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The Millennium Development Goals are at risk: The EU should give them new momentum

Written by Simon Maxwell

A high profile European report on the MDGs is being launched in Brussels on Friday and in New York on 24 September. The report has been written by an independent group of European economists, led by Professor Francois Bourguignon, Director of the Paris School of Economics, and of which I am a member. It says the Millennium Development Goals have been a force for good in the world, but that progress is uneven, too slow and threatened by the global economic slowdown. The authors argue that the European Union brings particular strengths to the MDG project. The EU’s own history shows the advantages of regional cooperation, support to weaker members and joint action to secure public goods of value to all. Its development policy and implementation capacity provides a unique marriage of political, economic and aid instruments, underpinned by a structure of mutual accountability. All this provides a platform to do more.

The press release is pasted in below and summarises the six main action points that arise from the report. Some of the action points will be familiar – the call for aid pledges to be met, for effectiveness to be improved and for better integration of instruments in fragile states. Some of the action points will be echoed elsewhere – for example, the call for better social safety nets will be picked up at an ODI-led side event in New York. Less likely to be heard is the call in the report for much greater attention to the impact of global growth on the development prospects of poor countries. In a week when the news is dominated by shocks to the financial system and the possible impact on the real economy, it is significant that the report identifies global economic governance as a key arena for reform. The MDG Call to Action has provided an invaluable arena for discussion of progress towards health, education and other measures of welfare. The new report reminds its readers that social progress must be underpinned by sustained and faster growth – and that achieving this needs action both internationally and at country level.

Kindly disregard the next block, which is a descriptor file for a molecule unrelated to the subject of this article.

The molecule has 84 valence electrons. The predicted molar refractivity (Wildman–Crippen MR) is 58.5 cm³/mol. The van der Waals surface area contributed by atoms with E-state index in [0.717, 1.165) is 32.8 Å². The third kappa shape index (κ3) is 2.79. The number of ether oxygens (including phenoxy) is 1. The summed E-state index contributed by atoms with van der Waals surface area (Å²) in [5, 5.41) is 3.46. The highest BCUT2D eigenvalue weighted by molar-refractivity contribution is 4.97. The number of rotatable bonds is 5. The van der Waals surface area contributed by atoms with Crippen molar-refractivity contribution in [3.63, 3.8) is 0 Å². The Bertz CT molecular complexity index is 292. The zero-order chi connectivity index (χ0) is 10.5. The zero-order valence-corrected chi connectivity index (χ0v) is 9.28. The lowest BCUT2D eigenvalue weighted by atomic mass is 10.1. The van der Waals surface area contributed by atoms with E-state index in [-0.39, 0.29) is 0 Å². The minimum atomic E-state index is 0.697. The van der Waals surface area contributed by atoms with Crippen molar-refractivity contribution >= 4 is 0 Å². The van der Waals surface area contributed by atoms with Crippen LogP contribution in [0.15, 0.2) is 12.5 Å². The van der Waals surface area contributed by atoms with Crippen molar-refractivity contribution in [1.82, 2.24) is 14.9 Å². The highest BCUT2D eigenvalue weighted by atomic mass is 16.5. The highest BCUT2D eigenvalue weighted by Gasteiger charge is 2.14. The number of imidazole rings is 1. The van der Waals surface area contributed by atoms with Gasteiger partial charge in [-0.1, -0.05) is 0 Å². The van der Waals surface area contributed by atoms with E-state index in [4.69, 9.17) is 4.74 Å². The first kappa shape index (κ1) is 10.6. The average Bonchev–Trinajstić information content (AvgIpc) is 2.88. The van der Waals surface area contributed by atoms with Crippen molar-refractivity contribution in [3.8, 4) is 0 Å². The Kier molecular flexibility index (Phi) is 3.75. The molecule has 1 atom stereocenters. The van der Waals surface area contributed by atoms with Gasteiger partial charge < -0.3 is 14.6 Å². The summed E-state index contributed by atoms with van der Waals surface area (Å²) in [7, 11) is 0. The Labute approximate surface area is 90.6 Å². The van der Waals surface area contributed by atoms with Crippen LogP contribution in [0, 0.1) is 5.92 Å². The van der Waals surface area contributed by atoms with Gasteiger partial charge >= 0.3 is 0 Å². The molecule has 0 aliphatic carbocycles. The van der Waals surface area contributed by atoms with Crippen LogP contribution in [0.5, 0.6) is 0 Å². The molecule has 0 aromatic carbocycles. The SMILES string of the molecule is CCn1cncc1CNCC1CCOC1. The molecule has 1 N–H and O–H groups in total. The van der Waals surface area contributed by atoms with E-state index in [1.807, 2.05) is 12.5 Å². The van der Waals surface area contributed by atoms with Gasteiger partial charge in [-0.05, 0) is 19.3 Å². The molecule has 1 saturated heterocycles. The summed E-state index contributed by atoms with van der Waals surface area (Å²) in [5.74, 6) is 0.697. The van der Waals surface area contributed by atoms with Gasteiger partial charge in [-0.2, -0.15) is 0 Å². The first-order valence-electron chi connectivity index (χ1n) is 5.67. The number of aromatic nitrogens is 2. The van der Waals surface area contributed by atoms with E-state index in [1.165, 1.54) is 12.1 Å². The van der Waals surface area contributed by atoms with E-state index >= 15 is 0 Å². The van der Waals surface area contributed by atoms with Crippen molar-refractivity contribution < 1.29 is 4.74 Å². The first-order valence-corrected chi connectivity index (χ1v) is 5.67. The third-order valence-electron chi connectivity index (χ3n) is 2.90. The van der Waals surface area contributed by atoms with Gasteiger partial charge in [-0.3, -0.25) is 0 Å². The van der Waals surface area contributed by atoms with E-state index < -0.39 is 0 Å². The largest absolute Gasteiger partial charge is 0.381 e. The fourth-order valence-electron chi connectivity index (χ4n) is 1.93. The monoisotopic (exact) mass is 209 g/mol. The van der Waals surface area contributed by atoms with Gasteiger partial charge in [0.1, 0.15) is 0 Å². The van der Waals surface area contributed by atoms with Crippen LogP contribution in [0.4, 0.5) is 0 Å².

I’m encouraged by this approach, and also by the call for the EU to do more. Of course, we must deliver on our aid pledges and meet the aid effectiveness targets set the other day in Accra. In addition, the EU should lead a new charge on reform of the international system and on better economic governance.

Here is the press release:

The Millennium Development Goals have been a force for good in the world, but progress is uneven, too slow, and threatened by the global economic slowdown. An independent group of European researchers argues today that existing commitments must be met, but also that a new approach is needed. They argue that growth in poor countries is at risk because essential investments in infrastructure have been neglected. Global institutions must also be reformed if poor countries are not to be thrown off course by oil and price shocks and a general slowdown in global growth.

Speaking today in Brussels, the group’s leader, Francois Bourguignon (Director of the Paris School of Economics), said